The average house moth is about half an inch long from wing to wing. They’re mottled grey and brown, and a common pest in attics, closets and wardrobes. You’ve likely seen them before and thought nothing of it. But if you were to step outside in Washington and catch sight of a massive, deep-orange insect with a wingspan roughly the size of your hand, you will have been lucky enough to see moths like you’ve never seen them before. They’re called Atlas Moths, native to Southeast Asia, and they’ve recently been spotted in the United States for the first time in recorded history. But what can you expect from these so-called “gentle giants”, and what are the chances they’ll show up in Tennessee?
Atlas Moths: What You Need to Know
How does a moth like the Atlas cross thousands of miles across the globe to the Pacific Northwest? The answer to that is still uncertain, but there have been reports of a party in Bellevue, WA selling Atlas moth cocoons from Thailand for $60 a piece. Regardless of where they came from, they are federally quarantined pests, meaning it’s illegal to obtain, harbor, rear or sell them without a permit. Currently, it’s uncertain whether there is an actual infestation in Washington, and residents are advised to photograph any potential specimens and report them to the state department of agriculture. You can identify an Atlas moth by the following:
- Size: Atlas moths are one of the biggest moth varieties in the world, with a wingspan of up to ten inches.
- Coloring: Their wings are vibrantly hued in shades of brown, orange, white and black.
- Wing tips: Possibly one of the most distinct qualities of the Atlas Moth are the tips of their wings, which evolved to resemble the heads of cobras, as protection against predators.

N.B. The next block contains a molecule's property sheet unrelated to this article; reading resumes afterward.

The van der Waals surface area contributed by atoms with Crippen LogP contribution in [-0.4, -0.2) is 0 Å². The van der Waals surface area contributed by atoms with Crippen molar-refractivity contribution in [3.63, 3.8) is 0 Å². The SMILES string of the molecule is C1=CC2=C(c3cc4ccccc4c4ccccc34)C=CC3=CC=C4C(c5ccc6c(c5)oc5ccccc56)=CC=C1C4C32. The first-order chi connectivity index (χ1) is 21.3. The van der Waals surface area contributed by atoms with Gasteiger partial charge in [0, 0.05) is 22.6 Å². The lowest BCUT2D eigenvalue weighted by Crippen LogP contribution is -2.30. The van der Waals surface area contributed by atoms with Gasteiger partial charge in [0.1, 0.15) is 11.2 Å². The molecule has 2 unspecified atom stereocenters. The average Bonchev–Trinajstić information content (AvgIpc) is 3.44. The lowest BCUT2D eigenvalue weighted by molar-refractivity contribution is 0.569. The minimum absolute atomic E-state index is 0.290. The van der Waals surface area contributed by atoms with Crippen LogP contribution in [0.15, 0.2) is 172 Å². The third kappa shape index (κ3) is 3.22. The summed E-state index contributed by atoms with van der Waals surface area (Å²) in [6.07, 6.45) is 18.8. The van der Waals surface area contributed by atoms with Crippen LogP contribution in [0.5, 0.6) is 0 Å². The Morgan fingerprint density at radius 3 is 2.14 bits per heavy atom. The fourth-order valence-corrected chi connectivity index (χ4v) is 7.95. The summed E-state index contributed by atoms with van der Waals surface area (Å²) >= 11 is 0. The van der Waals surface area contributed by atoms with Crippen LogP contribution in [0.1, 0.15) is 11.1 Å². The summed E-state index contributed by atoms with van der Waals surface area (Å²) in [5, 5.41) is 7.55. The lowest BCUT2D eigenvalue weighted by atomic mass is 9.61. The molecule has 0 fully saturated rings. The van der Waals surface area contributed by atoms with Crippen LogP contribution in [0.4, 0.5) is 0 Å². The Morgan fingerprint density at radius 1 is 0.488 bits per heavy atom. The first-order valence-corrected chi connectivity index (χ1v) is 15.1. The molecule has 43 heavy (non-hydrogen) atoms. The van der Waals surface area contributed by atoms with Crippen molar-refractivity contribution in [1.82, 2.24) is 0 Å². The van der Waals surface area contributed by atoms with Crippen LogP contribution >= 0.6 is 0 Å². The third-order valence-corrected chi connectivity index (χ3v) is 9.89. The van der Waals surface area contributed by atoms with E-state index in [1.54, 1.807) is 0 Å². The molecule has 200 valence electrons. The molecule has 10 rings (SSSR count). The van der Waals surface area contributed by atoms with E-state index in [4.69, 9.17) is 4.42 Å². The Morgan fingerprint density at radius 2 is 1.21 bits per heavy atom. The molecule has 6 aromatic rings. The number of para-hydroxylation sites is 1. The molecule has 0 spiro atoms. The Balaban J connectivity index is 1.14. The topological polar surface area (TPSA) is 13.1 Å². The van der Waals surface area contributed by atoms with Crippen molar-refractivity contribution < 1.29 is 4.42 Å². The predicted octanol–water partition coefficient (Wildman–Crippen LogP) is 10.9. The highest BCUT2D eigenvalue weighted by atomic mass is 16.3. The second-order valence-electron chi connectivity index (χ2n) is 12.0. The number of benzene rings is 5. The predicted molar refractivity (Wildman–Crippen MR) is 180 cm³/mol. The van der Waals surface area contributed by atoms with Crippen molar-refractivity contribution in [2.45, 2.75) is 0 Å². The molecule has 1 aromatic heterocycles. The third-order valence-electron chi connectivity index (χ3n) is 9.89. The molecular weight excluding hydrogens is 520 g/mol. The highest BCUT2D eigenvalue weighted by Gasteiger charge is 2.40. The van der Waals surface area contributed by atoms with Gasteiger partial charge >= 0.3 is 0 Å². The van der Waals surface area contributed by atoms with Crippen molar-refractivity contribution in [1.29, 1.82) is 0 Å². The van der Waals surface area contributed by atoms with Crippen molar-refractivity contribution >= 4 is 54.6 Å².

- Movements: The Atlas Moth will stay in one place for hours at a time during the day. They are so focused on conserving energy that you can easily lift them up on your hand or finger during.
With all that in mind, if you see one of these legendary exotic insects you may still ask – are Atlas moths bad for Washington? And is there a risk of seeing an Atlas moth in Tennessee?
Possible Dangers of the Atlas Moth
If you see an adult Atlas moth, it wouldn’t cause much trouble other than the possible initial shock. They don’t sting or bite, they have no poison or any defense mechanism, other than the faux cobra heads on their wings. Adult Atlas moths are virtually harmless – so much so that they actually don’t even have the ability to eat. They survive for only a few weeks on the sustenance they obtained in their larval state. It’s in that exact period pre-pupation when Atlas moths are the most dangerous.
The caterpillars of the Atlas moth reach up to 12 centimeters long, and from the moment they hatch up until they spin their cocoon they are constantly eating. They do this to build up fat reserves, which gives them the best chance possible of surviving into adulthood long enough to find a mate. When raised in captivity, their diets are monitored to prevent damage to the rest of the enclosure. While the exact implications of the first Atlas moth specimen in the United States are still uncertain, it’s possible that their presence may harm the crops of fruit trees in Washington. And since the moth’s native land is Southern Asia, there’s a chance of these giant moths traveling to the warmer, more humid parts of the country that more closely resemble their natural habitat, like Tennessee.
What to do if You See an Atlas Moth
At Johnson Pest Control we’re capable of eradicating all the major pests seen in Tennessee. However, the Atlas moth is a protected species, so we don’t suggest making any attempts to harm it. The simple truth is that, if you see an Atlas moth, all you need to do is take a photo and report its location to your local state plant health director. After that you can just leave it be. It won’t hurt you or your household and will likely move on within a few days. However, there is something we can do if there are other moth types infesting your home or property. Johnson Pest Control employs a team of qualified exterminators that can work out of your residential, commercial or government property. All you have to do is contact us today to get started!
The Giant Atlas Moth is Here – Threats and Facts in Sevierville TN
Serving Sevier County and surrounding areas since 1984